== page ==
Their six years of maintaining plants and flowers in the public park gave them some ideas of which species might be most appropriate to be planted in public spaces in the city.
“Carex morrowii 'Ice dance' and Carex ‘Silver sceptre’ are the ones that we have seen year after year that have truly thrived through even the coldest of winters in Korea,” Na said.
Colorful heucheras of dark red, burgundy and deep purple light up the garden about mid-way down the path and are joyful to look at.
Near the exit, crouch down near the foot of the elm trees to find Sibirian veronicastrum. Don’t be fooled by their dainty look: they survive even the coldest winters.
To see you off, ninebarks are sitting side by side at the exit.
Rule in the shade
Though it may not be evident to the untrained eyes, there are clear rules and boundaries that plants follow in wildlife, said Kim Gyu-soung, who designed the garden with Jin So-hyung.
“We studied our plot of land for a few days to see where the light falls and where the shadows are cast,” Kim said. “The plants have been planted in accordance with the depth of shades cast across this space.”
Studying shade in nature is actually something that Kim is quite used to, as he wrote his thesis on part-shade and full-shade plants.
“Jindallae, which we see abloom across mountains in Korea in April, thrives in part-shade to full-shade,” Kim said, using the Koran name for Rhododendron mucronulatum, also known as Korean rosebay. “More than 10 of those have been planted here, as well a variety of types of Hosta.”
Kim and Jin also wanted to experiment with how fast the full-sun species can catch up with the part-shade species in their garden across the time span of six months, and planted on purpose larger and more fully grown part-shade plants, with smaller and younger full-sun plants.
"I think it's encouraging to see the city government experiment with part-shade and full-shade plants for use in public spaces, because it means the city is getting ready to have more matured forests and parks that will require a good mix of full-sun and part-shade plants," Kim said.
Bark strips, nuggets and chippings cover the garden grounds, giving a visitor a feeling of entering a dense forest.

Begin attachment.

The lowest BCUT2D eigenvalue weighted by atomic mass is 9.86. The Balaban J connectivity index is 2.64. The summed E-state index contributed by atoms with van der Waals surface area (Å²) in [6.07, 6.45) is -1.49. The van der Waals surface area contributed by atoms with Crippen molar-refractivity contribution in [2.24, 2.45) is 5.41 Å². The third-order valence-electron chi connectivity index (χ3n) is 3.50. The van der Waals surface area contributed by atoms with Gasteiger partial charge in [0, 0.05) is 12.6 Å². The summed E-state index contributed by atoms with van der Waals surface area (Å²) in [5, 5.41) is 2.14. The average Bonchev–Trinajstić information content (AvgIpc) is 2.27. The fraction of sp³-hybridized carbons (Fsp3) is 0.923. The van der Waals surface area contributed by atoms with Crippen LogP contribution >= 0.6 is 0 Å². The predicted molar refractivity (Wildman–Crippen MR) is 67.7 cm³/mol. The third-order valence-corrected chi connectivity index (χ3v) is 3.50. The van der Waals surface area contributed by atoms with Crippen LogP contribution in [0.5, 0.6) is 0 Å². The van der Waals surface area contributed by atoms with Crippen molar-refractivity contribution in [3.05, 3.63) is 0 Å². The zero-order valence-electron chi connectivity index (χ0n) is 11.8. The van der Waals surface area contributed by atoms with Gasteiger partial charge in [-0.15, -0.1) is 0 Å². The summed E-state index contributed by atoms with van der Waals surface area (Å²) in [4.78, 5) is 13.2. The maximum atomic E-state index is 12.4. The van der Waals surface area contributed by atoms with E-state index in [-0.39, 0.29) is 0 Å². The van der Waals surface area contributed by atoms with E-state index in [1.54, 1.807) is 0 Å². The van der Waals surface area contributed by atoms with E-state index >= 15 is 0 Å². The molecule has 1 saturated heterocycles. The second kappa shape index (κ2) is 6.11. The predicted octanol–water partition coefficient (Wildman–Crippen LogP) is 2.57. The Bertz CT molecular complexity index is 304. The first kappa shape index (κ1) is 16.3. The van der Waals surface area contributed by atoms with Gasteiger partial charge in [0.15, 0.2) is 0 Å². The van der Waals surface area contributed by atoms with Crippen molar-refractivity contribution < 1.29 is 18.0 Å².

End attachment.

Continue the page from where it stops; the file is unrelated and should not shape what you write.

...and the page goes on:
Grey for green
The garden is divided into three different sections, beginning with full-sun grasses and flowers, before moving only to partly-shade plants and ending with those able to grow in shaded areas and have lasting strength to bring their roots down even between crevices of rocks and cliffs.
“We joined the contest because my colleagues and I have actually just been researching about plants that can grow well in part-shade areas,” said Lee Du-ri, a researcher at Korea National Arboretum, who joined the contest with her colleagues Lee Moon-kyu and Hyun Jong-young.
The trio are all first-timers in gardening contests, but they’ve brought their horticultural and research experience from the arboretum.
“I suggest spending some time to study the texture of the leaves in the middle to last sections of the garden,” said Lee Moon-kyu. “They will be exhibiting different textures compared to the full-sun plants.”
These include Epimedium “Pink champagne” that can survive in full-shade, or less than four hours of direct sunlight, and Asarum splendens, also called the Chinese Wild Ginger.
The heights of the plants indicate how much sunlight they require. The Viburnum plicatum lanarth with its signature horizontal branches and white flowers, stands slightly lower than the sweet pepperbush in the garden, both of which thrive in full-sun to partly shaded areas. Standing a bit shorter than these two are bugbanes, which are just fine in part shade and full shade.